Over the past years, school districts like Oakland Unified have been forced to make drastic cuts to their budget, but in recent months and again on Monday, the governor said there will be no more cuts to the K-12 system and in fact, it could see a 16 percent increase in funding. Regardless, there is a big if attached to that promise.
"The schools are going to be looking a lot better in the coming years, if we get the taxes and I'm counting on the voters to say yes," said Brown.
If the measure passes, the education budget would increase from $29.3 billion to $34 billion by the end of 2013. For Oakland Unified it would mean $15 million of additional revenue -- something that district hasn't seen in years. But here's why most districts aren't jumping up and down with joy.
Arun Ramanathan is with Ed Trust-West, an education advocacy group.
"School districts can't budget based on the passage of a ballot initiative. So what they do is just cut, so it's almost like giving them a real cut," said Ramanathan.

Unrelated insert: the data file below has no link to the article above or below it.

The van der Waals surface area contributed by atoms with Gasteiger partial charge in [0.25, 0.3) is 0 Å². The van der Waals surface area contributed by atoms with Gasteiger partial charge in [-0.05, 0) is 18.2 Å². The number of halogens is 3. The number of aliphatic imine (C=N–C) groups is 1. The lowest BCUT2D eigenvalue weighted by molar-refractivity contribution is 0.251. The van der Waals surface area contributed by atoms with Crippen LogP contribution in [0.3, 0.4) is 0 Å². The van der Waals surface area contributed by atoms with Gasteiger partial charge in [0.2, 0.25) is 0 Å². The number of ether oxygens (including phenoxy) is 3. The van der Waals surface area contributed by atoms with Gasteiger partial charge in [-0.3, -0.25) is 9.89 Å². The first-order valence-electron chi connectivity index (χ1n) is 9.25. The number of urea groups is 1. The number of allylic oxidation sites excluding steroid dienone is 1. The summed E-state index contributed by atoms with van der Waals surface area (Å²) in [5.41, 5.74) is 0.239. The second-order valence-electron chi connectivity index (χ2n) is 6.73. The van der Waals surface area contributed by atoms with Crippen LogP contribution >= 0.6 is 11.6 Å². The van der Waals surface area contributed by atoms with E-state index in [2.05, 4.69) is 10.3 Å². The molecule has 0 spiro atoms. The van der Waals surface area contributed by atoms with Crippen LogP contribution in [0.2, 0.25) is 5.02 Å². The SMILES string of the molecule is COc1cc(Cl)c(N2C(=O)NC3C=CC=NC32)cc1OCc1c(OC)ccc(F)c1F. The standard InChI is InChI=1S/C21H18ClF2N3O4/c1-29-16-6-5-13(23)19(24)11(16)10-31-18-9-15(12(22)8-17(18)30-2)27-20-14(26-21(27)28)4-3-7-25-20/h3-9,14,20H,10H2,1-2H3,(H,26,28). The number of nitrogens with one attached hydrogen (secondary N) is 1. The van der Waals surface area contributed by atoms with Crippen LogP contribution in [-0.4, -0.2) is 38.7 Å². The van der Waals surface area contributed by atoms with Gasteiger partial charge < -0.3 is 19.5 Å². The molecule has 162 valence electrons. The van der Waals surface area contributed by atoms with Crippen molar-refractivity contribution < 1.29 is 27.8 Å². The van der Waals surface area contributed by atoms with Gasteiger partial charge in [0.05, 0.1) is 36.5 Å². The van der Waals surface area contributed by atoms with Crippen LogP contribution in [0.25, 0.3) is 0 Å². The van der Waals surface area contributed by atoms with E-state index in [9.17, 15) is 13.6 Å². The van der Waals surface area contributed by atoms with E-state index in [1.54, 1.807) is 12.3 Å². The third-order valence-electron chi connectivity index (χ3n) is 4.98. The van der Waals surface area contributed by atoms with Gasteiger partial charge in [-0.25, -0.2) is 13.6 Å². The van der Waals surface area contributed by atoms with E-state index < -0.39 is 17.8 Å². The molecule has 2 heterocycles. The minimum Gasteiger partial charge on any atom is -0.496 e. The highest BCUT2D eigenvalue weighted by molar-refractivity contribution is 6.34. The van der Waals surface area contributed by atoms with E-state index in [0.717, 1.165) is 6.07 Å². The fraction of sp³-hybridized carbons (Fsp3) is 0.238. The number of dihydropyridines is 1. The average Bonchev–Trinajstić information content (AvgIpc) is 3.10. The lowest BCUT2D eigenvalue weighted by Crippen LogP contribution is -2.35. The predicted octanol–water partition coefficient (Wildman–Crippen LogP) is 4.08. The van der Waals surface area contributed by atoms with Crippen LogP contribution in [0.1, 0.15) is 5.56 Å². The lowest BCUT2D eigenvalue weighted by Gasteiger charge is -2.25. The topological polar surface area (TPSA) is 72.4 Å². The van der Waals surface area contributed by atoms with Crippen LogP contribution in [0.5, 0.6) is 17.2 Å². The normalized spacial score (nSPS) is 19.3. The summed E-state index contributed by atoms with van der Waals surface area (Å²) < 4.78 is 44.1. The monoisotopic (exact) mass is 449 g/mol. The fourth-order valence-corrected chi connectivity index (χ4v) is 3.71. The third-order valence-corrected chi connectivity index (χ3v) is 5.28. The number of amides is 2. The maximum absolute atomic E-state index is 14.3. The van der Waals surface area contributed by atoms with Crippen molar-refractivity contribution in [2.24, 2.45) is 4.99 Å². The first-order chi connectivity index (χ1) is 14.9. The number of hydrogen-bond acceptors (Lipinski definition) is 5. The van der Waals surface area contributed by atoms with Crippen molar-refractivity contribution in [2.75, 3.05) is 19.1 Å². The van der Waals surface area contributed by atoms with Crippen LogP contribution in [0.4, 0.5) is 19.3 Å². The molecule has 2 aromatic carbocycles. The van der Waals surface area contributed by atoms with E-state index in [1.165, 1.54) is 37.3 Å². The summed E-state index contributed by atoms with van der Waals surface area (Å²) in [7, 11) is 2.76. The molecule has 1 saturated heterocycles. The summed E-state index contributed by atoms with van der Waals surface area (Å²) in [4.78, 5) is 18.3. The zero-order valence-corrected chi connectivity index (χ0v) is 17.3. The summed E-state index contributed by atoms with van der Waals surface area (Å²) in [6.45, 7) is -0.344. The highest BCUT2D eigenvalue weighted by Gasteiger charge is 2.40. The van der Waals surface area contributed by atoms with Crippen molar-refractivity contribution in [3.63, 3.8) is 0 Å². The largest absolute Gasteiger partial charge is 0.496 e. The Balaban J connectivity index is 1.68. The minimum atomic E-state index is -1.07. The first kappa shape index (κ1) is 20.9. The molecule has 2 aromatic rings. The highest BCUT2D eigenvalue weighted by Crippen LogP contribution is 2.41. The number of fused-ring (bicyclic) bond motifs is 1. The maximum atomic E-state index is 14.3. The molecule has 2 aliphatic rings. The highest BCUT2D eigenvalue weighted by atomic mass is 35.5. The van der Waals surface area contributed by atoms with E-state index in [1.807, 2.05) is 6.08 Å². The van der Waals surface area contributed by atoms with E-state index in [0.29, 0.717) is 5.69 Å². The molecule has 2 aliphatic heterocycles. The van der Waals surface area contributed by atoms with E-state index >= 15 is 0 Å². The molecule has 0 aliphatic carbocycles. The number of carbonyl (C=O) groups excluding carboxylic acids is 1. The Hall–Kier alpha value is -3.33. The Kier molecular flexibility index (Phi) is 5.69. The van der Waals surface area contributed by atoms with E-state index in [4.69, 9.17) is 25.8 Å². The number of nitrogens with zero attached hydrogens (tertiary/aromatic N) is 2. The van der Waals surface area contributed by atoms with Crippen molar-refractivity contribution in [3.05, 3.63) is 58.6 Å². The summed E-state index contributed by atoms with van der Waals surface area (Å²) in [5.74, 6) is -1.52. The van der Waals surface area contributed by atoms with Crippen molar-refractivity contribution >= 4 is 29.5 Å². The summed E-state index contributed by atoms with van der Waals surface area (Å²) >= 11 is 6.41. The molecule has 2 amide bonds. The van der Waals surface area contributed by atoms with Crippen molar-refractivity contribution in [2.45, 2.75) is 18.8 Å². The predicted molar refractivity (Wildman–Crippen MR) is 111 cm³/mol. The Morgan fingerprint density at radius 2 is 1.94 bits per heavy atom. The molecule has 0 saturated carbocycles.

So in Oakland, Monday's announcement doesn't change anything for the next school year, 2012-2013. They are operating as if the tax measure were to fail.
"This year if the tax measure fails, we'll be able to draw on our reserve fund, but we won't have that luxury in the following 2013-2014 school year, so that is really going to the perilous time for us financially," said Oakland Unified spokesman Troy Flint.
If voters reject Brown's tax initiative, he says he would automatically cut $5.5 billion to K-12 and $250 million each to the California State University and UC systems.
Education represents 40 percent of the state's general fund. It stands to gain or lose a lot depending on whether the tax hike proposal passes.
And if that ballot initiative does not pass, some districts will have to cut up to three weeks off their calendar year. As the governor put it, it is a difficult budget.